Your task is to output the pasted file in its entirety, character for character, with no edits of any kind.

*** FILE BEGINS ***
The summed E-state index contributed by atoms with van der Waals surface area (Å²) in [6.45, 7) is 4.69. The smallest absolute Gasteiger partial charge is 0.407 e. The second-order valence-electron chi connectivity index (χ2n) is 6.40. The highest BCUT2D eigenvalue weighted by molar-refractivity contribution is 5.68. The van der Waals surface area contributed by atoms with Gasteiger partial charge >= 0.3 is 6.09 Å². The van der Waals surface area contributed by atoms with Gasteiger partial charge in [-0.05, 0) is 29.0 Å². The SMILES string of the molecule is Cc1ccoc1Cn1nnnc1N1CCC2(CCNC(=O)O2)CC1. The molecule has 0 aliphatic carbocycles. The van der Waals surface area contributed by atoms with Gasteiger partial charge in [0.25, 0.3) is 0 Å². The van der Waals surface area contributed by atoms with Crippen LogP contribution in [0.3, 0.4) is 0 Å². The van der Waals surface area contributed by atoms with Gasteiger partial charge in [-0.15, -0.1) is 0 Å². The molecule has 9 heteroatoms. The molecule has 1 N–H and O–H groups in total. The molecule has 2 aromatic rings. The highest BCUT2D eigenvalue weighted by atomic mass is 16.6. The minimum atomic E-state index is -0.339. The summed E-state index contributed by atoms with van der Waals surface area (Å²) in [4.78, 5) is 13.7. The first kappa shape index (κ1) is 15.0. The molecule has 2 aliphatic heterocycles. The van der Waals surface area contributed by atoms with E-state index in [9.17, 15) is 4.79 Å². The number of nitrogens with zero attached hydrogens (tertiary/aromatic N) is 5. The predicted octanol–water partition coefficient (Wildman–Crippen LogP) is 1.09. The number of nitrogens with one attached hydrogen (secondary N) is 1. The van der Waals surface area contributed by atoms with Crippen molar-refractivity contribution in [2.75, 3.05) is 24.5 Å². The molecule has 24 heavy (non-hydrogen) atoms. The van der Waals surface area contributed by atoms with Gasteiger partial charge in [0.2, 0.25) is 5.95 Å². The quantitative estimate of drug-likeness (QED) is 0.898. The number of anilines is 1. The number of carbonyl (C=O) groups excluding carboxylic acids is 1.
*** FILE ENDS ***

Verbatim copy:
The summed E-state index contributed by atoms with van der Waals surface area (Å²) in [6.45, 7) is 4.69. The smallest absolute Gasteiger partial charge is 0.407 e. The second-order valence-electron chi connectivity index (χ2n) is 6.40. The highest BCUT2D eigenvalue weighted by molar-refractivity contribution is 5.68. The van der Waals surface area contributed by atoms with Gasteiger partial charge >= 0.3 is 6.09 Å². The van der Waals surface area contributed by atoms with Gasteiger partial charge in [-0.05, 0) is 29.0 Å². The SMILES string of the molecule is Cc1ccoc1Cn1nnnc1N1CCC2(CCNC(=O)O2)CC1. The molecule has 0 aliphatic carbocycles. The van der Waals surface area contributed by atoms with Gasteiger partial charge in [0.25, 0.3) is 0 Å². The van der Waals surface area contributed by atoms with Crippen LogP contribution in [0.3, 0.4) is 0 Å². The van der Waals surface area contributed by atoms with Gasteiger partial charge in [-0.15, -0.1) is 0 Å². The molecule has 9 heteroatoms. The molecule has 1 N–H and O–H groups in total. The molecule has 2 aromatic rings. The highest BCUT2D eigenvalue weighted by atomic mass is 16.6. The minimum atomic E-state index is -0.339. The summed E-state index contributed by atoms with van der Waals surface area (Å²) in [4.78, 5) is 13.7. The first kappa shape index (κ1) is 15.0. The molecule has 2 aliphatic heterocycles. The van der Waals surface area contributed by atoms with E-state index in [9.17, 15) is 4.79 Å². The number of nitrogens with zero attached hydrogens (tertiary/aromatic N) is 5. The predicted octanol–water partition coefficient (Wildman–Crippen LogP) is 1.09. The number of nitrogens with one attached hydrogen (secondary N) is 1. The van der Waals surface area contributed by atoms with Crippen molar-refractivity contribution in [2.75, 3.05) is 24.5 Å². The molecule has 24 heavy (non-hydrogen) atoms. The van der Waals surface area contributed by atoms with Gasteiger partial charge in [0.2, 0.25) is 5.95 Å². The quantitative estimate of drug-likeness (QED) is 0.898. The number of anilines is 1. The number of carbonyl (C=O) groups excluding carboxylic acids is 1.